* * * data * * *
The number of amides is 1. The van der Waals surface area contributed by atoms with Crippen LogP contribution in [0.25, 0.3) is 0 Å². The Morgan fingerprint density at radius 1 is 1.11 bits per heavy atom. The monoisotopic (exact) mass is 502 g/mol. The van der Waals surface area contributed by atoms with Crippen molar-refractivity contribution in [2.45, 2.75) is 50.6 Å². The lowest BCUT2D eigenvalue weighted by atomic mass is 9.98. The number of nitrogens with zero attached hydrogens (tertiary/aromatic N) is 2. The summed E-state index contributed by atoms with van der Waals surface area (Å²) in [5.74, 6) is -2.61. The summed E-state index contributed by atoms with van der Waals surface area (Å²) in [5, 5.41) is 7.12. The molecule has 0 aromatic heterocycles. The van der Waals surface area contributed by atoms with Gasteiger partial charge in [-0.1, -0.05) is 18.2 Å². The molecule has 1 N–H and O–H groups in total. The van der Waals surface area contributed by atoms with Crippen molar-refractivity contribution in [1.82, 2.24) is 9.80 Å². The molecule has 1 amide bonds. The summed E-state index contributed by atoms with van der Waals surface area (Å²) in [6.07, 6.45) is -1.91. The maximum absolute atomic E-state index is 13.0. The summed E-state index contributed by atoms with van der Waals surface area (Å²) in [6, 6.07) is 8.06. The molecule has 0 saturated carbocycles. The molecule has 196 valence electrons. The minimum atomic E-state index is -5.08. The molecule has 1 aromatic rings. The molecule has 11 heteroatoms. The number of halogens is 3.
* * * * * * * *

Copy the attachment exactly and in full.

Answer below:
The number of amides is 1. The van der Waals surface area contributed by atoms with Crippen LogP contribution in [0.25, 0.3) is 0 Å². The Morgan fingerprint density at radius 1 is 1.11 bits per heavy atom. The monoisotopic (exact) mass is 502 g/mol. The van der Waals surface area contributed by atoms with Crippen molar-refractivity contribution in [2.45, 2.75) is 50.6 Å². The lowest BCUT2D eigenvalue weighted by atomic mass is 9.98. The number of nitrogens with zero attached hydrogens (tertiary/aromatic N) is 2. The summed E-state index contributed by atoms with van der Waals surface area (Å²) in [5.74, 6) is -2.61. The summed E-state index contributed by atoms with van der Waals surface area (Å²) in [5, 5.41) is 7.12. The molecule has 0 aromatic heterocycles. The van der Waals surface area contributed by atoms with Gasteiger partial charge in [-0.1, -0.05) is 18.2 Å². The molecule has 1 N–H and O–H groups in total. The van der Waals surface area contributed by atoms with Crippen molar-refractivity contribution in [1.82, 2.24) is 9.80 Å². The molecule has 1 amide bonds. The summed E-state index contributed by atoms with van der Waals surface area (Å²) in [6.07, 6.45) is -1.91. The maximum absolute atomic E-state index is 13.0. The summed E-state index contributed by atoms with van der Waals surface area (Å²) in [6, 6.07) is 8.06. The molecule has 0 saturated carbocycles. The molecule has 196 valence electrons. The minimum atomic E-state index is -5.08. The molecule has 1 aromatic rings. The molecule has 11 heteroatoms. The number of halogens is 3.